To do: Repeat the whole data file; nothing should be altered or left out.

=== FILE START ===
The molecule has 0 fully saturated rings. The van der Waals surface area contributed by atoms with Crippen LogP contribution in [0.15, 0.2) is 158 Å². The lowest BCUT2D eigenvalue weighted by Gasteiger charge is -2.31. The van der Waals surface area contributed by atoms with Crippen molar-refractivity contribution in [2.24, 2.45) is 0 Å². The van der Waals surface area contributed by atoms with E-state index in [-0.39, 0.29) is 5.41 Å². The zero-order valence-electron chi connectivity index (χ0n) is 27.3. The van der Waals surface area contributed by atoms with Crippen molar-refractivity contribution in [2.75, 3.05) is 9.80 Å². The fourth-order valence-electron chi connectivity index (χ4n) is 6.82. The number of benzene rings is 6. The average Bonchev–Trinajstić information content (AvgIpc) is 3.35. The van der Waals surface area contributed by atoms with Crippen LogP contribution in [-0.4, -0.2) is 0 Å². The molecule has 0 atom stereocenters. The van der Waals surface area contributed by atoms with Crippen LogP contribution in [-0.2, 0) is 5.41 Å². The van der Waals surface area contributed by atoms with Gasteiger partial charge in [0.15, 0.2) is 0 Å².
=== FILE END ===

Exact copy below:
The molecule has 0 fully saturated rings. The van der Waals surface area contributed by atoms with Crippen LogP contribution in [0.15, 0.2) is 158 Å². The lowest BCUT2D eigenvalue weighted by Gasteiger charge is -2.31. The van der Waals surface area contributed by atoms with Crippen molar-refractivity contribution in [2.24, 2.45) is 0 Å². The van der Waals surface area contributed by atoms with E-state index in [-0.39, 0.29) is 5.41 Å². The zero-order valence-electron chi connectivity index (χ0n) is 27.3. The van der Waals surface area contributed by atoms with Crippen molar-refractivity contribution in [2.75, 3.05) is 9.80 Å². The fourth-order valence-electron chi connectivity index (χ4n) is 6.82. The number of benzene rings is 6. The average Bonchev–Trinajstić information content (AvgIpc) is 3.35. The van der Waals surface area contributed by atoms with Crippen LogP contribution in [-0.4, -0.2) is 0 Å². The molecule has 0 atom stereocenters. The van der Waals surface area contributed by atoms with Crippen LogP contribution in [-0.2, 0) is 5.41 Å². The van der Waals surface area contributed by atoms with Gasteiger partial charge in [0.15, 0.2) is 0 Å².